His career at the Celtics started poorly. He showed up 20 pounds overweight. However, he adjusted and helped guide the Celtics to the best record in the NBA for three consecutive years (1979–1982). Archibald won his first and only NBA championship with the Boston Celtics in the 1980–81 season alongside young NBA star Larry Bird.
Archibald was an All-NBA First Team selection three times (1973, 1975, 1976) and an All-NBA Second Team selection two times (1972, 1981). A seven-time NBA All-Star Game selection (1973, 1974, 1975, 1976, 1980, 1981, and 1982), he was named the 1981 NBA All-Star Game MVP. Archibald led the NBA in free throws made three times and free throw attempts twice. He competed in 876 professional games, scored 16,841 points (18.8 points per game), and dished out 6,476 assists. He was named to the NBA's 50th Anniversary All-Time team. Nate Archibald was inducted to the Naismith Basketball Hall of Fame in 1991.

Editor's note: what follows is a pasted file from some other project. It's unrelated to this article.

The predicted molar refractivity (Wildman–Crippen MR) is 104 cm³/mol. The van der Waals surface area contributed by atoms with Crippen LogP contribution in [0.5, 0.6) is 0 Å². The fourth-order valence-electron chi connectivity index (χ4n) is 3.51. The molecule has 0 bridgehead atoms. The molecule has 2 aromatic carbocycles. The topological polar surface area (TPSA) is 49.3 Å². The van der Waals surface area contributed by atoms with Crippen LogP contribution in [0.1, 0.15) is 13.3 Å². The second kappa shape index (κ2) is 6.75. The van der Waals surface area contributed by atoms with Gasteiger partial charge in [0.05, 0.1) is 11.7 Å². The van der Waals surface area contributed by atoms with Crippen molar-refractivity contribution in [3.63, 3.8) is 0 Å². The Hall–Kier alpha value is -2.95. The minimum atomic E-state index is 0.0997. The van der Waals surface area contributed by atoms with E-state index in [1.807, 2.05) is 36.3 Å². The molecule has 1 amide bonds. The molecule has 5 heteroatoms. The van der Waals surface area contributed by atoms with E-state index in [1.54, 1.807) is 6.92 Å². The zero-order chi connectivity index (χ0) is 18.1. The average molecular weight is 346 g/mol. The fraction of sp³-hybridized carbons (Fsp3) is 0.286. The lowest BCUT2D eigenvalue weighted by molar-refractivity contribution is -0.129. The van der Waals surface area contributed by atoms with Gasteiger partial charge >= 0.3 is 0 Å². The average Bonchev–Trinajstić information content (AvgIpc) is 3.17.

He completed his bachelor's degree from University of Texas-El Paso by going back for three consecutive summers just prior to finishing his NBA career. He then taught in the New York City school system and attended night school at Fordham University. He received a master's degree from Fordham University in 1990 and a professional diploma in supervision and administration in 1994. He began long-distance correspondence work toward a doctorate from California Coast University in 2000 but ceased his studies because of "his lack of funds and the motivation to complete a long-distance correspondence curriculum." He has stated his hope to complete the degree in the future at Fordham.